Rachel Firasek, blogger and soon to be published author of, Passion of the Soul, asks:
My character thinks she’s suffering from mental illness. How would she be evaluated and diagnosed?
Based on symptoms Rachel detailed upon further discussion, it sounds like her character could have Dissociative Identity Disorder (formerly known as Multiple Personality Disorder).
I blogged about dissociative disorders some time ago and here’s a link to review that post. Classic symptoms of DID include: losing time (because other personalities (called alters) take over and direct behavior which is generally quite different from the primary personality), finding objects missing or misplaced, feeling like other personalities are inside you, and hearing voices (usually inside your head).
Another disorder with similar symptoms would be Schizophrenia. Symptoms include: delusions (fixed, false beliefs that cannot be “talked out” of the person), hallucinations (hearing voices, seeing things, feeling things, smelling things that aren’t there), disorganized speech and behavior, and something called negative symptoms (lack of emotional response or facial expressions, lack of speaking, lack of motivation).
Significant decrease in functioning must be noted in both illnesses.
Other illnesses cause psychosis as well, such as Bipolar Disorder or Major Depression with psychotic features, substance use, Borderline Personality Disorder, and delirium (which is caused by various medical conditions, sleep deprivation, medications, and/or drugs, to name a few).
Diagnosis is usually made by a clinician (either a psychiatrist or psychologist) conducting a thorough interview (detailing current symptoms and past symptoms/episodes) as well as obtaining collateral information (from friends, family, other clinicians). Psychological testing (which can take hours to weeks of time, depending on the setting) can clarify diagnosis. So can structured interviews with specific questions targeting the various diagnostic symptoms.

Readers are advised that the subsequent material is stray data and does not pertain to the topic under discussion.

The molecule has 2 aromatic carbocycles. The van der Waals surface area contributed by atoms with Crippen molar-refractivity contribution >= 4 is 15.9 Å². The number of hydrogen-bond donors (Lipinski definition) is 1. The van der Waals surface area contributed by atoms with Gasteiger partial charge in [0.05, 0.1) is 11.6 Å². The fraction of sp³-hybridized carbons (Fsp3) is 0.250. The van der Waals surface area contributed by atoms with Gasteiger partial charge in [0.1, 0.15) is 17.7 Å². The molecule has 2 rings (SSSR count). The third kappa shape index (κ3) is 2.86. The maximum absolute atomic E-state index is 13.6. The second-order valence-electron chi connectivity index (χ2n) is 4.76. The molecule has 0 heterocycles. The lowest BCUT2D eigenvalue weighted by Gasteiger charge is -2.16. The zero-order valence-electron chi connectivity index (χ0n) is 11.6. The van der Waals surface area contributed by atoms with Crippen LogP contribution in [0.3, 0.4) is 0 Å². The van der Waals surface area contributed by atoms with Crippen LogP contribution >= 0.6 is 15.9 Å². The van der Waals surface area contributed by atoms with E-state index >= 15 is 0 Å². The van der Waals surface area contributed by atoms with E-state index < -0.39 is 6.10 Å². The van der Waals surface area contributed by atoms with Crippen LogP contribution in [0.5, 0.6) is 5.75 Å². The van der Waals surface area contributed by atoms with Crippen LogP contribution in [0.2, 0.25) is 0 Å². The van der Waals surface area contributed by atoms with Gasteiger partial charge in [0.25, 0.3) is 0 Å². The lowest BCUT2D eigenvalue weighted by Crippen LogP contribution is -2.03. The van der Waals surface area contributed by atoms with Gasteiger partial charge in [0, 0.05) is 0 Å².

People experiencing the above symptoms often are unaware that anything is wrong (in other words, they lack “insight” into their own illness) and can be paranoid, angry, mistrustful, and even hostile. As a result, one cannot simply “talk them out of it.” It is a delicate balance of offering empathy, reassurance, and education regarding their illness and the appropriate treatment.
Treatment often includes anti-psychotic medications (with the use of anti-depressants and/or anti-anxiety medications depending on co-occurring symptoms/disorders)–which can improve symptoms within a few days in some cases–therapy, rehabilitation (to regain lifeskills), as well as hospitalization and intensive outpatient programs if symptoms compromise safety and ability to manage self-care.
Check out Sarah’s take on creativity as a “cover” for mental illness. Sarah Fine is a licensed psychologist. She also writes YA and is repped by Kathleen Ortiz. Her blog is The Strangest Situation. We met over the interwebz and are collaborating on writerly mental health questions! Send us your questions and we’ll answer ’em for ya! Remember this is for WRITING PURPOSES ONLY and is NOT intended to be medical treatment or advice!
Don’t forget to read Lydia’s post on Medical Monday!